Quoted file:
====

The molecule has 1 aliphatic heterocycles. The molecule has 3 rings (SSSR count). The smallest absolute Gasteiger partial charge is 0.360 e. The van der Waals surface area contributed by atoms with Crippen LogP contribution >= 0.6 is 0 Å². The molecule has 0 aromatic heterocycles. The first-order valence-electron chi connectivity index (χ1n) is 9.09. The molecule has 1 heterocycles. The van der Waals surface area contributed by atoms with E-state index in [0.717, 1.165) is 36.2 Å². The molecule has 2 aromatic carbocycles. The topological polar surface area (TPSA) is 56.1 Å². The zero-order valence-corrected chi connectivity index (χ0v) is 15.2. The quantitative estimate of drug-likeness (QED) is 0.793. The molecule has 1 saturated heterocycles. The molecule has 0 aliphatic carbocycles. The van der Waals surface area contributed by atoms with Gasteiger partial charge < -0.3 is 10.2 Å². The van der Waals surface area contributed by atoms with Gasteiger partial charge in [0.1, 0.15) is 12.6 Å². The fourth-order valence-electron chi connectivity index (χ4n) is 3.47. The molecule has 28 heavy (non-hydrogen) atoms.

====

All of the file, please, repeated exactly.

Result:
The molecule has 1 aliphatic heterocycles. The molecule has 3 rings (SSSR count). The smallest absolute Gasteiger partial charge is 0.360 e. The van der Waals surface area contributed by atoms with Crippen LogP contribution >= 0.6 is 0 Å². The molecule has 0 aromatic heterocycles. The first-order valence-electron chi connectivity index (χ1n) is 9.09. The molecule has 1 heterocycles. The van der Waals surface area contributed by atoms with E-state index in [0.717, 1.165) is 36.2 Å². The molecule has 2 aromatic carbocycles. The topological polar surface area (TPSA) is 56.1 Å². The zero-order valence-corrected chi connectivity index (χ0v) is 15.2. The quantitative estimate of drug-likeness (QED) is 0.793. The molecule has 1 saturated heterocycles. The molecule has 0 aliphatic carbocycles. The van der Waals surface area contributed by atoms with Gasteiger partial charge < -0.3 is 10.2 Å². The van der Waals surface area contributed by atoms with Gasteiger partial charge in [0.1, 0.15) is 12.6 Å². The fourth-order valence-electron chi connectivity index (χ4n) is 3.47. The molecule has 28 heavy (non-hydrogen) atoms.